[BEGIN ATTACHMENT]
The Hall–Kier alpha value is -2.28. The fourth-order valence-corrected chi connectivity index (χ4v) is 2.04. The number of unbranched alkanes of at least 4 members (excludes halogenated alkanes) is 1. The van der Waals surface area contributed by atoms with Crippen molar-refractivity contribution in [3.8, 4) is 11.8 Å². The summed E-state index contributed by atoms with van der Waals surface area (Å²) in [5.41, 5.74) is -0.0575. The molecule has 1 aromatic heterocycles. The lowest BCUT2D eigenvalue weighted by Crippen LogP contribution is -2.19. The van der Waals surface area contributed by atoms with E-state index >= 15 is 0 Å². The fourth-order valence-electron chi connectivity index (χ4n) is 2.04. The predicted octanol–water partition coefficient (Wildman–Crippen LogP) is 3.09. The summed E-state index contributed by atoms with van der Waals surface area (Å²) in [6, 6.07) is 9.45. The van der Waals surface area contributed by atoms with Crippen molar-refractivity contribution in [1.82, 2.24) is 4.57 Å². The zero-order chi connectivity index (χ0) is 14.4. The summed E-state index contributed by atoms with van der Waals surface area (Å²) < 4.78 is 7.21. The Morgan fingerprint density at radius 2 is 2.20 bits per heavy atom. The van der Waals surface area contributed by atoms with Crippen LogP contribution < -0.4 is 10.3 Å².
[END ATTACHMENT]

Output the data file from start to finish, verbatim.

The Hall–Kier alpha value is -2.28. The fourth-order valence-corrected chi connectivity index (χ4v) is 2.04. The number of unbranched alkanes of at least 4 members (excludes halogenated alkanes) is 1. The van der Waals surface area contributed by atoms with Crippen molar-refractivity contribution in [3.8, 4) is 11.8 Å². The summed E-state index contributed by atoms with van der Waals surface area (Å²) in [5.41, 5.74) is -0.0575. The molecule has 1 aromatic heterocycles. The lowest BCUT2D eigenvalue weighted by Crippen LogP contribution is -2.19. The van der Waals surface area contributed by atoms with E-state index >= 15 is 0 Å². The fourth-order valence-electron chi connectivity index (χ4n) is 2.04. The predicted octanol–water partition coefficient (Wildman–Crippen LogP) is 3.09. The summed E-state index contributed by atoms with van der Waals surface area (Å²) in [6, 6.07) is 9.45. The van der Waals surface area contributed by atoms with Crippen molar-refractivity contribution in [1.82, 2.24) is 4.57 Å². The zero-order chi connectivity index (χ0) is 14.4. The summed E-state index contributed by atoms with van der Waals surface area (Å²) < 4.78 is 7.21. The Morgan fingerprint density at radius 2 is 2.20 bits per heavy atom. The van der Waals surface area contributed by atoms with Crippen LogP contribution < -0.4 is 10.3 Å².